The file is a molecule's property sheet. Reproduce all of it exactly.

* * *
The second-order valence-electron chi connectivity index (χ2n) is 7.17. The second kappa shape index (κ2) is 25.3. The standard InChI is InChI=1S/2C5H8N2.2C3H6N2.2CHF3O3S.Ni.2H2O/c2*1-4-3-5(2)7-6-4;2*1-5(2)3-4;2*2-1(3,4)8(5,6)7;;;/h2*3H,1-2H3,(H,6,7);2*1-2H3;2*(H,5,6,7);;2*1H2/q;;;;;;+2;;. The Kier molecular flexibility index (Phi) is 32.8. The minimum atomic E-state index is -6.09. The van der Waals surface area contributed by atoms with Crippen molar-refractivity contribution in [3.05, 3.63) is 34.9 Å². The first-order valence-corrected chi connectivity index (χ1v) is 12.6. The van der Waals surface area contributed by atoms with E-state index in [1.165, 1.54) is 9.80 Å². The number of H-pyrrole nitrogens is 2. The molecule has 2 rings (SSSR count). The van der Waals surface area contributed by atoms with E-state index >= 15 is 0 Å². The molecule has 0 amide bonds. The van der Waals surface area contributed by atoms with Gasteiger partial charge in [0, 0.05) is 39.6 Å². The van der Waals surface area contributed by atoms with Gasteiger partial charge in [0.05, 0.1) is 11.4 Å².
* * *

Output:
The second-order valence-electron chi connectivity index (χ2n) is 7.17. The second kappa shape index (κ2) is 25.3. The standard InChI is InChI=1S/2C5H8N2.2C3H6N2.2CHF3O3S.Ni.2H2O/c2*1-4-3-5(2)7-6-4;2*1-5(2)3-4;2*2-1(3,4)8(5,6)7;;;/h2*3H,1-2H3,(H,6,7);2*1-2H3;2*(H,5,6,7);;2*1H2/q;;;;;;+2;;. The Kier molecular flexibility index (Phi) is 32.8. The minimum atomic E-state index is -6.09. The van der Waals surface area contributed by atoms with Crippen molar-refractivity contribution in [3.05, 3.63) is 34.9 Å². The first-order valence-corrected chi connectivity index (χ1v) is 12.6. The van der Waals surface area contributed by atoms with E-state index in [1.165, 1.54) is 9.80 Å². The number of H-pyrrole nitrogens is 2. The molecule has 2 rings (SSSR count). The van der Waals surface area contributed by atoms with E-state index >= 15 is 0 Å². The molecule has 0 amide bonds. The van der Waals surface area contributed by atoms with Gasteiger partial charge in [0, 0.05) is 39.6 Å². The van der Waals surface area contributed by atoms with Gasteiger partial charge in [0.05, 0.1) is 11.4 Å².